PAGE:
Sunday, July 03, 2011

Why the nation has an interest in interest

THE metropolitan news hounds sleep easily every time a page on their desk calendar turns. They know they'll fill their bulletins and news pages easily because a powerful gang is just about to get together for coffee and bikkies in their capital-city boardroom.
Like clockwork, on the first Tuesday each month, Glenn Stevens and the gang chew the fat and pick the bones of the economic ups and downs.
The nation gets ready for the Reserve Bank board meeting with more reported forecasts than the average weather bulletin as analysts ponder what Governor Stevens and his lieutenants will decide to do with the nation's official interest rate.

ANY slight move behind that decimal point will provoke choruses of anguish or delight throughout the nation, just like a ripple from the breeze across Moreton Bay.
And in our bayside suburbs, many households are anxiously awaiting those 'terrible Tuesdays'. With the standard variable mortgage rate at 7.9 per cent, any rise can be a step closer to defaulting on repayments and 'losing the house'.
Lisa Johnston, of Alexandra Hills, is a keen interest-rate watcher. She has made a business of it.
Lisa Buys Your House offers options to mortgagors who cannot repay their their bank loans.

Using a system that is marketed nationally, Lisa has built a database of people who can take over payments on their way to finalising the deal and owning the title.
She said the system did not charge vendors fees or commissions and could save time because they did not need to search for buyers; deals could be finalised quickly if needed.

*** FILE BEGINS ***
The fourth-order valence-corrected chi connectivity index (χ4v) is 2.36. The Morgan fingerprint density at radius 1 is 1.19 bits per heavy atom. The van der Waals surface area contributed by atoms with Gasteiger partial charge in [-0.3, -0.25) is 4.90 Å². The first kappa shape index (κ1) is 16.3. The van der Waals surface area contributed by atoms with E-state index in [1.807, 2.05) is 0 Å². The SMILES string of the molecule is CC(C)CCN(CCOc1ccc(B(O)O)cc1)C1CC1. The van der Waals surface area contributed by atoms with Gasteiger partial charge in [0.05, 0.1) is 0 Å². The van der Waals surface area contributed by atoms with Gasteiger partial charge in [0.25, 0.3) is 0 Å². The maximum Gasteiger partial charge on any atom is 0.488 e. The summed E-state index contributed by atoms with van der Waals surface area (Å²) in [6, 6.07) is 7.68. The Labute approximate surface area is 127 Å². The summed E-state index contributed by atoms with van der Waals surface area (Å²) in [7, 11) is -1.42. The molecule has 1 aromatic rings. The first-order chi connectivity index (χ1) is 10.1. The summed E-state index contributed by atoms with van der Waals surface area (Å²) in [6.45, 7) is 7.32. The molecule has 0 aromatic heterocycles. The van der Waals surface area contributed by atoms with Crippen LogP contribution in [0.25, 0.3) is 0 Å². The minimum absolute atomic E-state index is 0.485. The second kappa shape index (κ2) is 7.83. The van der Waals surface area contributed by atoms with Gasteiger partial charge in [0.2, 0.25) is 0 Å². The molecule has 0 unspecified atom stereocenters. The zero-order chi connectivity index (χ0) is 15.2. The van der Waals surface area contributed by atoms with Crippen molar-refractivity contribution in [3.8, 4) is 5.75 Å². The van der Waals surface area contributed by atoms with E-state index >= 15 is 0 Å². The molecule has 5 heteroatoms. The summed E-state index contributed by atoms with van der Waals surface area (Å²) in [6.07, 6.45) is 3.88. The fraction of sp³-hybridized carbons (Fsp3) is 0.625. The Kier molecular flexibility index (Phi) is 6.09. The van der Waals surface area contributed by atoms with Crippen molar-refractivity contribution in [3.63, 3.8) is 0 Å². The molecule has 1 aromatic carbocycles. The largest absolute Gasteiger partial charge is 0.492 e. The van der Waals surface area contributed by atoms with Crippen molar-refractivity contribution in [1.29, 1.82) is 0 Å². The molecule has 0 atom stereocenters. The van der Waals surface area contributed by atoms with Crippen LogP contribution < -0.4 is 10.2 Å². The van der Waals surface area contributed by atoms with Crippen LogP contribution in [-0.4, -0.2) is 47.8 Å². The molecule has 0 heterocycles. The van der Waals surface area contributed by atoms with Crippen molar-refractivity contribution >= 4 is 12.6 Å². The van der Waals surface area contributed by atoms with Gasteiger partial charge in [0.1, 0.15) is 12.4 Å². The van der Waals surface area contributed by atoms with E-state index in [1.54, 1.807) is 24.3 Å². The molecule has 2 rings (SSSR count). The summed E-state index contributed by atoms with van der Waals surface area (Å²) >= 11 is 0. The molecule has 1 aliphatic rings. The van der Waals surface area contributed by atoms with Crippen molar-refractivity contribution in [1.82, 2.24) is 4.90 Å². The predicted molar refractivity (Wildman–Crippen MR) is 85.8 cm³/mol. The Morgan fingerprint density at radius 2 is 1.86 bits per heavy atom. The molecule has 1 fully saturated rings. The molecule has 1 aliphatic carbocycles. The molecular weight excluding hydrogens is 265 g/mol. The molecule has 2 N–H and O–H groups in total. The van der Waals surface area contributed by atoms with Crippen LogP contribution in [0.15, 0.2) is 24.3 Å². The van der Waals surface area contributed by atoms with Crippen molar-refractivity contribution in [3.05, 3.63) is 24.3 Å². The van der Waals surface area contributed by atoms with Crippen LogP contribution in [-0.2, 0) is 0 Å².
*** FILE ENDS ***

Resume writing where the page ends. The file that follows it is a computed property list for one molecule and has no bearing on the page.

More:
"I am like a matchmaker; I am not a real estate agent," she said. "I buy houses from people who can't sell them and find people who want them."
The buyers included investors and others who did not meet normal lending conditions or have the required deposit but could meet repayments, she said.
Lisa said her recent clients had included an Alexandra Hills woman whose marriage had broken up because of mortgage stress and who had a $380,000 debt, which was more than the property valuation.

A FAMILY with building skills had made improvements that increased the property value and gave them the equity to buy it.
Lisa said she received about 10 calls a week from householders suffering mortgage stress and about to lose their houses 'to the banks'; this week she had calls from Russell and Macleay Islands, Birkdale, Alexandra Hills and Cleveland.
Typically, such people had bought property at peak prices and had lost their equity as valuations dropped.
Lisa said her clients usually had debts between $400,000 and $500,000 but some owed a lot more.
Anyone with a $400,000 debt faced repayments of $700 a week at the current variable rate.

This column has appeared in The Redland Times.

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